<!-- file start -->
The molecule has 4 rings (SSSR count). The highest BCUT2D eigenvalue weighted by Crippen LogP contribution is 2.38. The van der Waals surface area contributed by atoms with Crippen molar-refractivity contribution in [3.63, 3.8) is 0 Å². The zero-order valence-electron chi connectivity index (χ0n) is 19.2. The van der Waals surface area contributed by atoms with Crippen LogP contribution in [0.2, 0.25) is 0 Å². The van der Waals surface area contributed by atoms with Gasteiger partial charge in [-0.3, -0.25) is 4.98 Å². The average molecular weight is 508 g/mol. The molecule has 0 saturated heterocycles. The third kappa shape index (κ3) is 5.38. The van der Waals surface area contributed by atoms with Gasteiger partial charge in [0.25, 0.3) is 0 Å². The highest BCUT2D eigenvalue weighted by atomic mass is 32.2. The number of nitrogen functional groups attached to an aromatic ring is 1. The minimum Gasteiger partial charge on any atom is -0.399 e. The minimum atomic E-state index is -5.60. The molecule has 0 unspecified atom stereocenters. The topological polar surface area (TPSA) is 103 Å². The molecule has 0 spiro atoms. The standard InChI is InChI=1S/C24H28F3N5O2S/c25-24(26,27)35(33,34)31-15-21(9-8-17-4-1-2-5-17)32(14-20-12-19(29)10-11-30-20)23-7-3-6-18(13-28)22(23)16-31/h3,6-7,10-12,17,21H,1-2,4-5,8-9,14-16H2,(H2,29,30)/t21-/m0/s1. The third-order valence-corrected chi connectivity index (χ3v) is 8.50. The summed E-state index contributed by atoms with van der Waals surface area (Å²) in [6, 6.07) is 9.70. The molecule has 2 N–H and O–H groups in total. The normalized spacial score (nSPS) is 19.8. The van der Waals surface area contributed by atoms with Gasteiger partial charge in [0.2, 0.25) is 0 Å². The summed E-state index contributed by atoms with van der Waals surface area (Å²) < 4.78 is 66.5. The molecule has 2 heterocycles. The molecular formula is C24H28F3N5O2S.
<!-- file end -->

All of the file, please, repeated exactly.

The molecule has 4 rings (SSSR count). The highest BCUT2D eigenvalue weighted by Crippen LogP contribution is 2.38. The van der Waals surface area contributed by atoms with Crippen molar-refractivity contribution in [3.63, 3.8) is 0 Å². The zero-order valence-electron chi connectivity index (χ0n) is 19.2. The van der Waals surface area contributed by atoms with Crippen LogP contribution in [0.2, 0.25) is 0 Å². The van der Waals surface area contributed by atoms with Gasteiger partial charge in [-0.3, -0.25) is 4.98 Å². The average molecular weight is 508 g/mol. The molecule has 0 saturated heterocycles. The third kappa shape index (κ3) is 5.38. The van der Waals surface area contributed by atoms with Gasteiger partial charge in [0.25, 0.3) is 0 Å². The highest BCUT2D eigenvalue weighted by atomic mass is 32.2. The number of nitrogen functional groups attached to an aromatic ring is 1. The minimum Gasteiger partial charge on any atom is -0.399 e. The minimum atomic E-state index is -5.60. The molecule has 0 unspecified atom stereocenters. The topological polar surface area (TPSA) is 103 Å². The molecule has 0 spiro atoms. The standard InChI is InChI=1S/C24H28F3N5O2S/c25-24(26,27)35(33,34)31-15-21(9-8-17-4-1-2-5-17)32(14-20-12-19(29)10-11-30-20)23-7-3-6-18(13-28)22(23)16-31/h3,6-7,10-12,17,21H,1-2,4-5,8-9,14-16H2,(H2,29,30)/t21-/m0/s1. The third-order valence-corrected chi connectivity index (χ3v) is 8.50. The summed E-state index contributed by atoms with van der Waals surface area (Å²) in [6, 6.07) is 9.70. The molecule has 2 N–H and O–H groups in total. The normalized spacial score (nSPS) is 19.8. The van der Waals surface area contributed by atoms with Gasteiger partial charge in [0.2, 0.25) is 0 Å². The summed E-state index contributed by atoms with van der Waals surface area (Å²) < 4.78 is 66.5. The molecule has 2 heterocycles. The molecular formula is C24H28F3N5O2S.